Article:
Delaware to Launch Sports Betting Industry June 5th
About two and a half weeks ago, the United States Supreme Court overturned the Professional and Amateur Sports Protection Act of 1992 (PASPA), opening the door for states to legalize and regulate sports betting. It was anticipated that a handful of states would get things ramped up within weeks. On Thursday, the Delaware Lottery announced that The First State will make good on its nickname, becoming the first state post-PASPA to launch a sports gambling industry on June 5th.
“Delaware has all necessary legal and regulatory authority to move forward with a full-scale sports gaming operation, and we look forward to next week’s launch,” said Delaware Governor John Carney in a press release. “We’re hopeful that this will bring even more visitors into Delaware to see firsthand what our state has to offer.”
As you may have assumed from the opening paragraph, sports betting will be overseen by the Delaware Lottery, which is itself overseen by the Delaware Department of Finance. All three of the state’s casinos – Delaware Park, Dover Downs Hotel & Casino, and Harrington Raceway & Casino – will house sports books. These casinos are also the operators of Delaware’s online poker rooms, which use 888’s software and share player pools with WSOP.com in Nevada and New Jersey.
“We have worked closely with Delaware’s three casinos to train lottery and casino staff in preparation for a launch of expanded sports betting, and Delaware is prepared to move forward,” said Rick Geisenberger, Secretary of the Delaware Department of Finance. “We will continue to provide public updates and additional information through the Delaware Lottery ahead of next week’s launch.”
As mentioned, it was the Supreme Court’s striking-down of PASPA that has led to Delaware’s sports betting launch. PASPA made sports gambling illegal throughout the United States more than two and a half decades ago, though states that had regulated gambling for the ten years prior to PASPA were given one year to decide to be grandfathered in and be allowed to have a sports wagering industry. Delaware was actually one of the four states that did opt-in, but it has not had what one would call a “full-fledged” sports betting industry.
Right now, Delaware only permits parlay bets involving three or more games (as well as a similar bet, the teaser). People can buy parlay tickets at retailers around the states, just as they might buy a lottery ticket. And, similar to how most lotteries work, large wins can’t be cashed in at retail stores. Wins over $600 can only be cashed at the three casinos or the Delaware Lottery office, though some select retail outlets are permitted to cash tickets up to $1,500.
Nevada is the only state that has had traditional sports betting where people can bet on individual games and all sorts of other types of bets were are all accustomed to seeing and reading about. Oregon and Montana are the other two states that were grandfathered-in post-PASPA, but their offerings do not resemble those of Nevada or even Delaware.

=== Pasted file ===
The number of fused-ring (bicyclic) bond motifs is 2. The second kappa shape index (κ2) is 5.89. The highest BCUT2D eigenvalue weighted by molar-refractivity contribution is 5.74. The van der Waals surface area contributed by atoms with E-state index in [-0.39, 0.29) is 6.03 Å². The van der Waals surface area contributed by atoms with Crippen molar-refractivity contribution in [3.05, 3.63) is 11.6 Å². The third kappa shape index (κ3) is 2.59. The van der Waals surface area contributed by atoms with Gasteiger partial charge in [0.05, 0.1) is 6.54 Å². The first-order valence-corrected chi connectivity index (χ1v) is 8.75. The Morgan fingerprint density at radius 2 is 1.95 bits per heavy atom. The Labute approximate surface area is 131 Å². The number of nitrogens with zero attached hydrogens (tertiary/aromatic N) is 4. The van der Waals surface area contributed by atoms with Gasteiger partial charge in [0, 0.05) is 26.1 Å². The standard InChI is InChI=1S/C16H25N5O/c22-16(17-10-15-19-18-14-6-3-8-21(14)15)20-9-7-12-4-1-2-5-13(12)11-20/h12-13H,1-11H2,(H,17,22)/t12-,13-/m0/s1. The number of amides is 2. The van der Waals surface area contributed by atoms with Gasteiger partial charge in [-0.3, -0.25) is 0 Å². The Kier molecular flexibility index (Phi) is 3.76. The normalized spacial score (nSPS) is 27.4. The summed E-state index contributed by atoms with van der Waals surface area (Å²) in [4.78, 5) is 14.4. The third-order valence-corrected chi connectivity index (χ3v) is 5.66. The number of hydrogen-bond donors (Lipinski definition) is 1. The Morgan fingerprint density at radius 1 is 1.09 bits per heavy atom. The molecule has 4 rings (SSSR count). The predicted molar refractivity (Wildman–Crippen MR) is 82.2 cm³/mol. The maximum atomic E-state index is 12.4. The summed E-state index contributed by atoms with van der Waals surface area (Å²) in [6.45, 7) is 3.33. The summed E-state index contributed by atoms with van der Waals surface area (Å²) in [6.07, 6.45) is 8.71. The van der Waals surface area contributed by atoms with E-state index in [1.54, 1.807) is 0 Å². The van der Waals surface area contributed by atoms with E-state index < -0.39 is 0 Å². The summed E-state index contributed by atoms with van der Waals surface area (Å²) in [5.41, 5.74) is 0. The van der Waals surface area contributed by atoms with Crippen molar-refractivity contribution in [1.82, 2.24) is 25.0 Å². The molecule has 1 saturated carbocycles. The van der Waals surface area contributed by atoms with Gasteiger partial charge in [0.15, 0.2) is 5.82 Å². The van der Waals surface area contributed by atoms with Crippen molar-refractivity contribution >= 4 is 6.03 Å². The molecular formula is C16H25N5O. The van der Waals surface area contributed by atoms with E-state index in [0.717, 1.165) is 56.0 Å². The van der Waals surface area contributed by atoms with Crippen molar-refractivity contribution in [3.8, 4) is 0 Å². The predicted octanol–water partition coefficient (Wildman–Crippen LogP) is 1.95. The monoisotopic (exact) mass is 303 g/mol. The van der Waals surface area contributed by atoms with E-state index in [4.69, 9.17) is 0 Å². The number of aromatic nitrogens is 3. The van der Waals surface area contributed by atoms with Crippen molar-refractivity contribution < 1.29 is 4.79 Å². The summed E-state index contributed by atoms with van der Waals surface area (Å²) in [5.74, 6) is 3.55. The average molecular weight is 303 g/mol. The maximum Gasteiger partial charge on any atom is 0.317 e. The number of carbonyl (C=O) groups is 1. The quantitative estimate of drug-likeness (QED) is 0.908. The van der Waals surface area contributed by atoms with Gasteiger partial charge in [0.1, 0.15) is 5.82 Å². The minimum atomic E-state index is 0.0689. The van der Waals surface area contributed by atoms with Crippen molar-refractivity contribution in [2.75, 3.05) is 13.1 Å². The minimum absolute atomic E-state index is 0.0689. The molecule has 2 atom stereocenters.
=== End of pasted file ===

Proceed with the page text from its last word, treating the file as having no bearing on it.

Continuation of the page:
When sports betting goes live on June 5th, gamblers in Delaware will be able to place wagers on single games in a wide array of sports: baseball, basketball, football, auto racing, golf, boxing, hockey, and soccer. Gambling on college games – often a sticky point in legalization talks – will be allowed, as well, though games involving Delaware-based schools will not be on the board.
When the Supreme Court nixed PASPA, most of the talk was that New Jersey was going to get its sports betting industry up and running in a hurry. That was only natural, as New Jersey was the state that was involved in the case, is an east coast gambling hub, and has been the most outspoken state when it comes to sports betting. But Delaware has been ready for this for a long time.
Shortly after the PASPA news broke, Geisenberger said that “The Delaware Lottery has had plans in place for months.”
Delaware has had a law set since 2009 that makes sports betting legal; it just had to wait for it to be permitted on the federal level. Heck, the state is so prepared for this that it has an in-depth “How to Bet Guide” on the Delaware Lottery website. It provides a glossary of betting terms and a rundown – with examples – of the types of wagers that will be available for each sport.
There is no word yet as to whether or not online and mobile sports gambling will be allowed or available in Delaware. The Wire Act (and the 2011 clarification by the Department of Justice) prohibits interstate online sports betting, but intrastate – within state borders – is allowed. Mobile sports betting is accessible in Nevada. One might guess that, especially considering Delaware is one of the few states to have online gambling, mobile sports betting might become a reality at some point.